January 6, 2010 11:27 PM

A Good Question, A Direct Answer, and . . . Mayhem Ensues

Confusing, huh?  Sounds like a movie idea . . . for a really bad movie; but that's what happened recently with an AT&T filing in response to the 25th Public Notice in the National Broadband Plan proceeding.  The Commission asked for public comments on a very important, and very forward-thinking topic: how should the Commission plan for the inexorable obsolescence of the Public Switched Telephone Network ("PSTN").  

The simple fact of the matter is that, due to broadband availability and adoption patterns, increasing availability of mobile VoIP apps, and (morbidly) the dying off of PSTN customers--and the fact that younger customers, with broadband access, are opting for VoIP solutions.  Fortunately, the Commission acted on its own data, and recognized that the costs of the PSTN are being born by a smaller, and smaller group of consumers all the time, and the consumers that lack VoIP as an alternative (because they have not adopted broadband) are those least able to afford these increasing costs--the less-educated, the poor, the elderly, and minorities.  (See, p. 82). The Commission is to be applauded for recognizing a trend, and trying to plan in advance in order to avoid a potentially disastrous crisis in advance.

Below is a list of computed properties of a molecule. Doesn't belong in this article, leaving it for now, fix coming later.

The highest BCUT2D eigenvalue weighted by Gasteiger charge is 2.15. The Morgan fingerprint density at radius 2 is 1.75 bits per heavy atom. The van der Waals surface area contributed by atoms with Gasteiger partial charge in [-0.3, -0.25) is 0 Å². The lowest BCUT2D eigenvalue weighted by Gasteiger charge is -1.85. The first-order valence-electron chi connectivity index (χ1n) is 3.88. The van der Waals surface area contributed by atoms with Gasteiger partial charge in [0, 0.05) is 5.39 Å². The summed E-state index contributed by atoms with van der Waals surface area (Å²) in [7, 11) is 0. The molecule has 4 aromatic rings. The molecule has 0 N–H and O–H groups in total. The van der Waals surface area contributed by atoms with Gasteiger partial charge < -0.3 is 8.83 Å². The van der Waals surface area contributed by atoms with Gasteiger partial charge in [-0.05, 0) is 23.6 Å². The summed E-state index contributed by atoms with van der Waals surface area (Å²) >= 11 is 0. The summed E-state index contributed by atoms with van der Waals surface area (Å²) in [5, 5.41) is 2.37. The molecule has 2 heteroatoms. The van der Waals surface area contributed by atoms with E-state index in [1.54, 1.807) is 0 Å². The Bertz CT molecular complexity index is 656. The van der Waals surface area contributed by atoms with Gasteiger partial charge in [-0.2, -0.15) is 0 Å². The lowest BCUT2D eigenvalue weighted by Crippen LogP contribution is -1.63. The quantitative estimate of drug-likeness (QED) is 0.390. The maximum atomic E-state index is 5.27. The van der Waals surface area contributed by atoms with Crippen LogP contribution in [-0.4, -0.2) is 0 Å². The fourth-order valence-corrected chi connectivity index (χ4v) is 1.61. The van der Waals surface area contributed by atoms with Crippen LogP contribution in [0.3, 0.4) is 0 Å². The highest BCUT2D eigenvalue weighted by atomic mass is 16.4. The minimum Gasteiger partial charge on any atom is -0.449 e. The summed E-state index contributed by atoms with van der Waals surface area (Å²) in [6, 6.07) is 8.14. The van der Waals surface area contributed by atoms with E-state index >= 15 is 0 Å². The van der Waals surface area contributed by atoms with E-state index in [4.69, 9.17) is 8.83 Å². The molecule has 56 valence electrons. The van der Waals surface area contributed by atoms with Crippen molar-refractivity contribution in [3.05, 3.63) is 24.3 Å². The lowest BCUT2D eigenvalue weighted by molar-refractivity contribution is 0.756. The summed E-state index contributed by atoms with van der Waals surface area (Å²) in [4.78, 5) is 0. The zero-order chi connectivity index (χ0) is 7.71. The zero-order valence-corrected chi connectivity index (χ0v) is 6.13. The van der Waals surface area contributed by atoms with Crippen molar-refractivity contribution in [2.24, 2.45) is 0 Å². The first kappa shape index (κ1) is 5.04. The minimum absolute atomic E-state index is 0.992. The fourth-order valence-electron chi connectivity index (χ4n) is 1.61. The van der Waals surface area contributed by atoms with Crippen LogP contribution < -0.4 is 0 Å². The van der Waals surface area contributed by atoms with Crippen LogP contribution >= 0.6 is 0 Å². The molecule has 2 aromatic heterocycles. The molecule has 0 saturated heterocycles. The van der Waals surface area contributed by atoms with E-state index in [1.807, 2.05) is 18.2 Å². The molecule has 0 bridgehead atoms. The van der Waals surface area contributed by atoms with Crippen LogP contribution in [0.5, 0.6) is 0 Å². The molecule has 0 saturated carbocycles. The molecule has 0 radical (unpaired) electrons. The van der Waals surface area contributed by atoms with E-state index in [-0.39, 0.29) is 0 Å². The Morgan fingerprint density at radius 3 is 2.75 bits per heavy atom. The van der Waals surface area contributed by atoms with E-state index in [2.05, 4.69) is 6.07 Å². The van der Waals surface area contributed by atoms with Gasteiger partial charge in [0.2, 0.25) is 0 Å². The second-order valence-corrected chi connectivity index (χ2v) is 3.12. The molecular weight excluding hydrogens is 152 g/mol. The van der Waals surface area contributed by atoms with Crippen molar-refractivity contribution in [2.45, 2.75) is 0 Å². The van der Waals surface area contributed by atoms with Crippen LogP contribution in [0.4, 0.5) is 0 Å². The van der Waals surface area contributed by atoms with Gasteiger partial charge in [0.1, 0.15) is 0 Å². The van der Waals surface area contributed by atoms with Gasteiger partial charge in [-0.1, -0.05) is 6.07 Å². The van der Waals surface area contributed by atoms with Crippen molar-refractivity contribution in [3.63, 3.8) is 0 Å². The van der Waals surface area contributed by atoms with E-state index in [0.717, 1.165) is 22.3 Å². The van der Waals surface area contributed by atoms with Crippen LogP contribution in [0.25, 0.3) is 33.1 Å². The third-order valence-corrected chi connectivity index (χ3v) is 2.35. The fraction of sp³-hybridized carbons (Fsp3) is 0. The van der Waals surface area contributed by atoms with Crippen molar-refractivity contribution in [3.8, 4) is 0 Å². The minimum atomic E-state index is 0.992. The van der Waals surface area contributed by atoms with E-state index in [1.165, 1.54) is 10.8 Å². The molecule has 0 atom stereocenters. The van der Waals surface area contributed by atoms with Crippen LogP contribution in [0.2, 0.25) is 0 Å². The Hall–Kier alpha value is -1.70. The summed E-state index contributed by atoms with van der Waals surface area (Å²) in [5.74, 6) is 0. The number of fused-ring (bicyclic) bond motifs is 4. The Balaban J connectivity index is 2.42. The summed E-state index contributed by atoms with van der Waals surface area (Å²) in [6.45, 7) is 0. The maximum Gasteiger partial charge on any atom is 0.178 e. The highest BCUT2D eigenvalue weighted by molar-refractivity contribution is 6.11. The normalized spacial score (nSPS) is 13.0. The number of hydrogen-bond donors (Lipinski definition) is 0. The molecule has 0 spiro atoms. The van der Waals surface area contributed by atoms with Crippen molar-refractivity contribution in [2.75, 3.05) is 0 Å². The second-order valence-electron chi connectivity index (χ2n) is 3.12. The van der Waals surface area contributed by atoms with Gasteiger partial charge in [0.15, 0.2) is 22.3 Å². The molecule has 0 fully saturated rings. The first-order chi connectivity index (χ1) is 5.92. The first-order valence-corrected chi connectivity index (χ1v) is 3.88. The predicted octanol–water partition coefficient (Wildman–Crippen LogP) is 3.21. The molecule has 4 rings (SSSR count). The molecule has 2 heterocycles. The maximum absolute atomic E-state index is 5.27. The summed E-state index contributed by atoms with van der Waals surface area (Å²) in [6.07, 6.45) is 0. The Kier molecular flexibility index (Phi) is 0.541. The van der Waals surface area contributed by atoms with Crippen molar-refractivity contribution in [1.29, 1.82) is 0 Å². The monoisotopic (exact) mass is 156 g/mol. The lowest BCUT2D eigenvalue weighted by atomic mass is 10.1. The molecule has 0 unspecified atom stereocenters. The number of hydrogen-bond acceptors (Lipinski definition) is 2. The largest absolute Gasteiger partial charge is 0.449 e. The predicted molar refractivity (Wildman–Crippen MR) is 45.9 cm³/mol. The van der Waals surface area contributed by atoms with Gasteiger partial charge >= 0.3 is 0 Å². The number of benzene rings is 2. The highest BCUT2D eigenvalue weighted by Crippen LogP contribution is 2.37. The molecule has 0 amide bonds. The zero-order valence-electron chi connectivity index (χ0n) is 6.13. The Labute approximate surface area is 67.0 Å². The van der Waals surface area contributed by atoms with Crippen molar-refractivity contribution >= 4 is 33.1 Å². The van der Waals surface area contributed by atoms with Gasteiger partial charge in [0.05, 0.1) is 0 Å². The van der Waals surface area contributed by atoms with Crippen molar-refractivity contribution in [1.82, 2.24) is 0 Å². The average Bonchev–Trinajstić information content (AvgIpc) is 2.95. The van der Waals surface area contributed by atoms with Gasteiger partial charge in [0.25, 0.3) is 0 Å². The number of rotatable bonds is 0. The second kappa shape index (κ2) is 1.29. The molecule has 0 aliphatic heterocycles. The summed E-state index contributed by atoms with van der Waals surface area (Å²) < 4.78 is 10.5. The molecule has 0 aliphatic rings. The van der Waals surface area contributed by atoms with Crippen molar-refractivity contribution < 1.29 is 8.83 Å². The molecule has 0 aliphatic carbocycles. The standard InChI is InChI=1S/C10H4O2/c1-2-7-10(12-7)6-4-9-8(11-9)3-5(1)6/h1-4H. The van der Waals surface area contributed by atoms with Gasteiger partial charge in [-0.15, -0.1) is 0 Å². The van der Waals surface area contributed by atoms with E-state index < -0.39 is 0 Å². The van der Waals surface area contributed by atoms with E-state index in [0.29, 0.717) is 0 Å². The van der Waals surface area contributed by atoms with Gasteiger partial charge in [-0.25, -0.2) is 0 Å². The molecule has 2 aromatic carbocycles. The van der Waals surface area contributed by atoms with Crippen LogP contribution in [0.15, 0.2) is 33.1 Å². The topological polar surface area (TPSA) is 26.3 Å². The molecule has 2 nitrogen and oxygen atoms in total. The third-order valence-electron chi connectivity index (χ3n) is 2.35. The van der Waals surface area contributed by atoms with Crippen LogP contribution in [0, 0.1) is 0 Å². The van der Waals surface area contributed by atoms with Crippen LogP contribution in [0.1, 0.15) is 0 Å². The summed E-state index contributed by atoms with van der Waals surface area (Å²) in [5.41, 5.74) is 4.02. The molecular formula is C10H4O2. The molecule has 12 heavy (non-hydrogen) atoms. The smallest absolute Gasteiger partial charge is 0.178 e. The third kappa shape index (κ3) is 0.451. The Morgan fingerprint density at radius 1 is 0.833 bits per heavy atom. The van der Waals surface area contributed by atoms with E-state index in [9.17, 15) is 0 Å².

Among those filing comments in this proceeding, AT&T recognized the problem was as grave as the Commission suspected, and they responded to the Commission's request for comments with all the gravity with which the Commission solicited the comments.  Critics may call AT&T's comments melodramatic, but, judging from the attention they received (even if it was misplaced), I'd say AT&T did a good job of calling public attention to the Commission's very timely concern.  AT&T's policy blog explains their position a lot more succinctly than I could, and the posts contain good links to AT&T's actual comments.  If readers are interested, I would strongly encourage them to read these two posts--the first, and the second.

Bottom line: AT&T isn't seeking to turn off the PSTN, so there's no need for panic.  Hysteria isn't good, but (this time) it can have a good outcome if it brings more awareness to an urgent problem--the need for the Commission to reform USF contributions and distributions, and Intercarrier Compensation Reform, before the network becomes a network for broadband "haves, and have-nots."

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